10 Questions with ... Victor "Jay" Mazzaraco
July 28, 2015
BRIEF CAREER SYNOPSIS:
I started on air in 1980 at WSER-A/ELKTON, MD. I did mornings in Oneonta, NY before being hired by Jim Ryan at WJXQ in Jackson/Lansing/Battle Creek/Kalamazoo Michigan. (I'm a huge Yankee fan and like to think Derek Jeter listened to me as a kid.) Two months after being hired the station was sold and the new owner switched formats from AOR to a very hot Top 40 (I say "very hot" because we used to have to talk up the spots ... if a Coke spot had :04 of music before the jingle or vocals we had to talk up the :04). I flew home to NY from Detroit for Xmas on 12/22 and flew back to do my morning show on Monday, 12/24 ... I landed about 2a, drove straight to the station ... and was fired after my show. I said "Couldn't you have done this before I left on Friday?" The owner said "That's radio..."
I was hired for mornings on KRAB/Bakersfield by the late, great Rick Sklar of WABC-AM/NY fame (Rick programmed WABC when it was the most listened-to station in the nation and had Dan Ingram and Cousin Brucie as jocks ... when it was "W-A-BEATLE-C"). Rick was a consultant at this point in his career and a legend.
I met him at his office in NYC and we went to a diner for a snack before he took me to meet the owners. I remember sitting at the counter with him thinking, "I'm sitting next to Rick effin' Sklar! Nobody knows who he is!" Rick was a legend and the most unassuming, humble man I've ever met. He was a mensch, a sweetheart, a prince of a man. I learned a heckuva lot from him. He was a runner and died while having a tendon in his foot repaired. An absolute tragedy.
I also worked at WHTF-FM/Starview 92.7 in York/Harrisburg/Lebanon/Carlisle, PA and on 50,000-watt Top 40 powerhouse KZFM (Z95) Corpus Christi, TX
My last show was on KKBB/Bakersfield in the late '90s. I went to law school at night while doing the morning show and when I graduated my mom was diagnosed with Alzheimer's and I got divorced. I moved back home to be with my family and help out however I could.
When mom passed I started a law career in California, but always missed being on-air. When my pop got cancer two years ago, I moved back to care for him. I went to Connecticut School of Broadcasting at night and completed the program. Pop passed, and now I'm trying to land a gig.
1) What do you do to maintain a positive mental attitude and stay motivated?
I listen to my favorite stations and jocks and think about what they're doing and why I like them, and what I'll do when back on-air. I also do writing - like I used to - observations that I'll use as breaks when back on air. I also listen to the stations I send demos to and try to honestly evaluate whether or not I'm as good as the jocks already working there, and observe their production, contests, and social media presence.
2) Some people get discouraged or enlightened with the business when they actually step out of it for a while. Tell us your observations from the outside.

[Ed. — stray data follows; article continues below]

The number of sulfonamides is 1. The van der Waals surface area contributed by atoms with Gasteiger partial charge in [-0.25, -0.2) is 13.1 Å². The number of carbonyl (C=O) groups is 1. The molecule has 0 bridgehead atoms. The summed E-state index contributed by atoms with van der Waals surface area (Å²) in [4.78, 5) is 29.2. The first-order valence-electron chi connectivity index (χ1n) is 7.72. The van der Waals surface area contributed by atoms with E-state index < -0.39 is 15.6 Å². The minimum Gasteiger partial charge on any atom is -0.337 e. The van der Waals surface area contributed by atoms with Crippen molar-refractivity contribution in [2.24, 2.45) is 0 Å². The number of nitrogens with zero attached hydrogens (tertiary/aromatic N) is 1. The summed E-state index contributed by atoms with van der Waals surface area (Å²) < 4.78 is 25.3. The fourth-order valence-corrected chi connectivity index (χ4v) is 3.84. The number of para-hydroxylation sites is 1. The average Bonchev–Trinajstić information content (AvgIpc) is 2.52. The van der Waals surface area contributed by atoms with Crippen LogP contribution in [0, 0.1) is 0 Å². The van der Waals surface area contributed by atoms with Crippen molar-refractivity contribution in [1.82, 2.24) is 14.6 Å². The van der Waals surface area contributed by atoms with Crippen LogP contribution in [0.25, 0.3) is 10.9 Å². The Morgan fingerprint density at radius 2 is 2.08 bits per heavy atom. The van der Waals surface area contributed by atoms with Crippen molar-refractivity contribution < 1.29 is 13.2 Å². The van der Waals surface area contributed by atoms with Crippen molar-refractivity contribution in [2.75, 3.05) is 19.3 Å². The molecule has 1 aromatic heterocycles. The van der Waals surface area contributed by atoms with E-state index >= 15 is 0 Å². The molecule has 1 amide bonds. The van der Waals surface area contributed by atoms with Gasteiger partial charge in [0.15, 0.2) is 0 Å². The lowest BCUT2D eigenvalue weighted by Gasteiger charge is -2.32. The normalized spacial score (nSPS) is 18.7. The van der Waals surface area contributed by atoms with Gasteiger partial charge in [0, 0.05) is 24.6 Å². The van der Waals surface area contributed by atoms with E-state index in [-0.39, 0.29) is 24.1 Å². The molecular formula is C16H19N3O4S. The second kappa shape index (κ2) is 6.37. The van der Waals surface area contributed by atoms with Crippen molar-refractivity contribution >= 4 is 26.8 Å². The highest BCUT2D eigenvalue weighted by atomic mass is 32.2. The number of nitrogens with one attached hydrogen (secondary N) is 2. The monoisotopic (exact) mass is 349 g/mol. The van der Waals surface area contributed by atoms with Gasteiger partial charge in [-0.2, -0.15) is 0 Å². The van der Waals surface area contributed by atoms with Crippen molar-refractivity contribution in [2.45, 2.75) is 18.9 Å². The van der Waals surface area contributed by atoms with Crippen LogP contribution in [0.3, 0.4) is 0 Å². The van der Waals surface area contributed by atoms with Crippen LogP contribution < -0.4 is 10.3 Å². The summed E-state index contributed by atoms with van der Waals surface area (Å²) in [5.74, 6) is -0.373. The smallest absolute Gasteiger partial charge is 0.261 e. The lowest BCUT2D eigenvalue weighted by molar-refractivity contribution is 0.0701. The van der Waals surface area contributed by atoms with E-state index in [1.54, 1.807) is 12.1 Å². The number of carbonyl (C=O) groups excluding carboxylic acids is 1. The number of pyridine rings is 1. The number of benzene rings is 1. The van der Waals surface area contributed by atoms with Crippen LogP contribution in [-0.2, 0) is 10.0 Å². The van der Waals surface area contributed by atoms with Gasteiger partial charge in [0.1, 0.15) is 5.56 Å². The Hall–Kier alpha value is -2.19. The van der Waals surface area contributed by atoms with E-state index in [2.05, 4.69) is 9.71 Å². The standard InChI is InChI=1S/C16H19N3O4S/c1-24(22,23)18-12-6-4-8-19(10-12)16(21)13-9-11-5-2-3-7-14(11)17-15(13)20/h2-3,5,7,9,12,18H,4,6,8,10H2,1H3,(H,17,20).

I missed radio almost from the beginning, though I enjoyed being able to spend time with my mom, because I knew she had only limited time of remembering I was her son. I used to talk up songs in the car and do breaks when the jocks on the Rock stations would do them, back-announcing and stuff, and say "I used to be on the radio ..." to random passersby. And when big shows like Bruce or U2 would play the Garden and Q104.3 would be giving away tickets I used to try and win them, but never did. I kind of felt like a kid with no money whose nose is pressed up against the candy store window.
3) Do you plan on sticking with radio?
I'd like to ride off into the sunset on-the-air.
4) What has been your best resource for finding out about job openings?
5) What is the next job you'd like to obtain?
Mornings on a Classic Rocker getting clobbered in the ratings.
6) How are you finding the "courtesy level" at places you've applied? (Callbacks, e-mails, rejection letters, etc.)
Awful. Very, very few acknowledge receiving your demos and resume.
7) With consolidation there are definitely fewer jobs. How do you separate yourself from the pack?
I try to highlight the successful track record I've earned over 18 years. I often beat syndicated shows and stations with four and five people working against me, and put also-ran stations into contention shortly after starting there.
8) What has been your biggest career accomplishment?
I was hired for mornings at KRAB/Bakersfield in the early '90s. The station was automated except for my show. A month after I started, Radio & Records wrote a front-page article calling Bakersfield "the most competitive radio market in the country, in terms of station-to-listener ratio ..." I increased our target demo of men 18-34 400% my first year and doubled or tripled all other demos. I programmed the music for my show and did the news and sports on it.
9) If you were offered a similar position to what you were doing for considerably less money, would you seriously consider taking the job just to stay in the biz?
Yes. I'd have no problem working on the cheap until ratings showed I deserved more.
10) Having been through all you have dealt with in this biz, what advice would you give people trying to break in?
Be willing to relocate and to start on any format, not hold out for your "dream job" when trying to break in. "You want it, you take it - you pay the price..."
Any books you can recommend to people who need something inspirational to read?
Absolutely - "Rocking America: How the Hit Music Stations Took Over" by Rick Sklar.
If you love radio you won't put it down. It's awesome, just like Rick.